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2

No, I don't believe so... it looks more like cooking residue to me. But you should be able to clean it sufficiently with one of the tricks below. One trick, which I've used for any type of pan, is to put a small amount of water in it, then heat the water to the boiling point and let it cool. It softens up anything left on the surface, making cleaning much ...


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Here is a teaching resource from the Royal Society of Chemistry on the chemistry of pan-sticking. This is what they say about why food sticks to pans: Sticking is caused by chemical bonds forming between the food and the material of the pan – almost always a metal. These bonds may be relatively weak van der Waals forces or covalent bonds. Protein-rich ...


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I find the following works well for searing any kind of meat: A well seasoned cast iron pan (personal preference as I was raised cooking on these). Get the pan good and hot! Make sure there is some sort of oil (personally I use a seasoned butter to match the final desired taste of the meal). In order to reduce the amount of smoke generated I both turn on ...


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Don't leave the oil smoking in the pan. Once it's heated up, which takes just a few seconds, throw the steak on it. That alone will cool the pan down. As for smoke, it's perfectly normal for a lot of smoke to happen when searing steak in a pan. If there's no smoke your heat is probably too low. If your kitchen cannot handle smoke (weak fan), don't try to ...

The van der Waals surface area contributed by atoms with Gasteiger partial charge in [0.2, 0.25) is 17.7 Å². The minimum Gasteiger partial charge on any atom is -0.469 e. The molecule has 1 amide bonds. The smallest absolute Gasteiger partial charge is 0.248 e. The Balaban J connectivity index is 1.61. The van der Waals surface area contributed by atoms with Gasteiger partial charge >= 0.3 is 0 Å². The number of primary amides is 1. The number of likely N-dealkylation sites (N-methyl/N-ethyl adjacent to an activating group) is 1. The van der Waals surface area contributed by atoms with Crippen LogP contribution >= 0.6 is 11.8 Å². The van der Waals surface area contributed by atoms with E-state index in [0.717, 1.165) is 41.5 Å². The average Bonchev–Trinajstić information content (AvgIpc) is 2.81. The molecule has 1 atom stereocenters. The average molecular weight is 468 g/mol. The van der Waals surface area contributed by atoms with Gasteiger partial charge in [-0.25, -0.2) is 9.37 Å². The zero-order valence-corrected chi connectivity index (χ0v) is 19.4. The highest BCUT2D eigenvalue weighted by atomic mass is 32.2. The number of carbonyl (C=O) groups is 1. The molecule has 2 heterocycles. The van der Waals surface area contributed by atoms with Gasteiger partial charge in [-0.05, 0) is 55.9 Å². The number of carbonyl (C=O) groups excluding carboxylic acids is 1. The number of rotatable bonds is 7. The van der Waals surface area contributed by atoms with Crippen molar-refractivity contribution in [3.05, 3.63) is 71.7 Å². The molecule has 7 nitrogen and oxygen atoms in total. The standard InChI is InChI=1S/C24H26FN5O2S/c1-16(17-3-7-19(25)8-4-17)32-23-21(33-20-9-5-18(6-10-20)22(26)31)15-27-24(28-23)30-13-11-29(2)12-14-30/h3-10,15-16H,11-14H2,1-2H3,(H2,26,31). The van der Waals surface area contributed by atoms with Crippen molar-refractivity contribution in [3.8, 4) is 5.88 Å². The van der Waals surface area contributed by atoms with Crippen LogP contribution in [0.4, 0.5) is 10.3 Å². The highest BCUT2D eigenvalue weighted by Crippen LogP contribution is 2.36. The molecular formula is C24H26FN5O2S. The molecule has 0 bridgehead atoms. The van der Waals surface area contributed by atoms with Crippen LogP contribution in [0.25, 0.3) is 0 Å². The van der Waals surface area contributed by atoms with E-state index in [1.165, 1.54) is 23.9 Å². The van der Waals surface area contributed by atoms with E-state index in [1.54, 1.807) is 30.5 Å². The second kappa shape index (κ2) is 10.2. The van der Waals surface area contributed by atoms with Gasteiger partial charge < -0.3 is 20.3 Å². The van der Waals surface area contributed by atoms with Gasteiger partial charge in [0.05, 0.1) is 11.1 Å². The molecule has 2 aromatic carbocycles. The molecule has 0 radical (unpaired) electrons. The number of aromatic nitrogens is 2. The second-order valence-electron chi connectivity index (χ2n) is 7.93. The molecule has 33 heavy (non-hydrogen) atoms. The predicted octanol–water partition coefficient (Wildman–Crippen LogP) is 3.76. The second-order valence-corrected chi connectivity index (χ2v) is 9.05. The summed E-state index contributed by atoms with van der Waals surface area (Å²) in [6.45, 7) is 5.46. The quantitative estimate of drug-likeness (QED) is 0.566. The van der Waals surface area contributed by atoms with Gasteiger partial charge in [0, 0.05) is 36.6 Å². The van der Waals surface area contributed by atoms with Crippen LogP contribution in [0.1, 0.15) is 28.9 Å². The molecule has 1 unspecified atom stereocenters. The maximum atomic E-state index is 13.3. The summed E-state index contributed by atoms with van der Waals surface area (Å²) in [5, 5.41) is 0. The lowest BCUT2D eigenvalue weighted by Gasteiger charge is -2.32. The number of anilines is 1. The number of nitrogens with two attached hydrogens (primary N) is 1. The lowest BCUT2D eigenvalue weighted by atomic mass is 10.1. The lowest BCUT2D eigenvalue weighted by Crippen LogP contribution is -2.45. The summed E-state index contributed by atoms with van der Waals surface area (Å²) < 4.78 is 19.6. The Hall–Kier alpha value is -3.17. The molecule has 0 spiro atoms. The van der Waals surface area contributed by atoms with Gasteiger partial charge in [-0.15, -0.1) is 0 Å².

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The secret is to oil the steak, not the pan. You only need enough to make good contact until the steak starts to produce some juices, which is less than a minute. Adding oil to the steak means the oil is exactly where you need it to be, and you aren't using any more than you need.


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If your oil catches fire, it is indeed too hot. But still, you cannot make a good steak without reaching the smoking point. "the temperature definitely isn't anything to write home about" - here you are wrong. Whether the tempreature is too much, too little, or just right, that's something you recognize by the behavior of your food. If your oil billows ...


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